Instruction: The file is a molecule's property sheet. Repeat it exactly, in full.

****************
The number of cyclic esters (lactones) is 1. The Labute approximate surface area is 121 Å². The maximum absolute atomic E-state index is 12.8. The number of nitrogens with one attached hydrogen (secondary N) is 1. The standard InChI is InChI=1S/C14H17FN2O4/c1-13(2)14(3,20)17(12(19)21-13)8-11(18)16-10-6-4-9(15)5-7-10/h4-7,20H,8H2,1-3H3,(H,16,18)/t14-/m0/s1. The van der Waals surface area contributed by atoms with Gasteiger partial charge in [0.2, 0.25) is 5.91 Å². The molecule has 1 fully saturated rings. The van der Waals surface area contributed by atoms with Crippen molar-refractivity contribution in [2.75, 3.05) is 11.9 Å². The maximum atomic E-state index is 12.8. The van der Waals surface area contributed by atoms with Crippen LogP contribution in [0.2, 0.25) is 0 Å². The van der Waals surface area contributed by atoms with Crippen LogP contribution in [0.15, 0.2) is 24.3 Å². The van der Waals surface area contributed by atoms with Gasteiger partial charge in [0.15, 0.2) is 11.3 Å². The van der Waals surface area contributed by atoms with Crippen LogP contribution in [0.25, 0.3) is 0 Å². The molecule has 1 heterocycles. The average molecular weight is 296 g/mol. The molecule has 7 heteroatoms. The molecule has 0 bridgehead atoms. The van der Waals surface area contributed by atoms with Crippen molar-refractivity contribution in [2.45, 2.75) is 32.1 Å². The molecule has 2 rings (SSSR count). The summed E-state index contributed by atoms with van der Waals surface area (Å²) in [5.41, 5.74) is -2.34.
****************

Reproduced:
The number of cyclic esters (lactones) is 1. The Labute approximate surface area is 121 Å². The maximum absolute atomic E-state index is 12.8. The number of nitrogens with one attached hydrogen (secondary N) is 1. The standard InChI is InChI=1S/C14H17FN2O4/c1-13(2)14(3,20)17(12(19)21-13)8-11(18)16-10-6-4-9(15)5-7-10/h4-7,20H,8H2,1-3H3,(H,16,18)/t14-/m0/s1. The van der Waals surface area contributed by atoms with Gasteiger partial charge in [0.2, 0.25) is 5.91 Å². The molecule has 1 fully saturated rings. The van der Waals surface area contributed by atoms with Crippen molar-refractivity contribution in [2.75, 3.05) is 11.9 Å². The maximum atomic E-state index is 12.8. The van der Waals surface area contributed by atoms with Crippen LogP contribution in [0.2, 0.25) is 0 Å². The van der Waals surface area contributed by atoms with Crippen LogP contribution in [0.15, 0.2) is 24.3 Å². The van der Waals surface area contributed by atoms with Gasteiger partial charge in [0.15, 0.2) is 11.3 Å². The van der Waals surface area contributed by atoms with Crippen LogP contribution in [0.25, 0.3) is 0 Å². The molecule has 1 heterocycles. The average molecular weight is 296 g/mol. The molecule has 7 heteroatoms. The molecule has 0 bridgehead atoms. The van der Waals surface area contributed by atoms with Crippen molar-refractivity contribution in [2.45, 2.75) is 32.1 Å². The molecule has 2 rings (SSSR count). The summed E-state index contributed by atoms with van der Waals surface area (Å²) in [5.41, 5.74) is -2.34.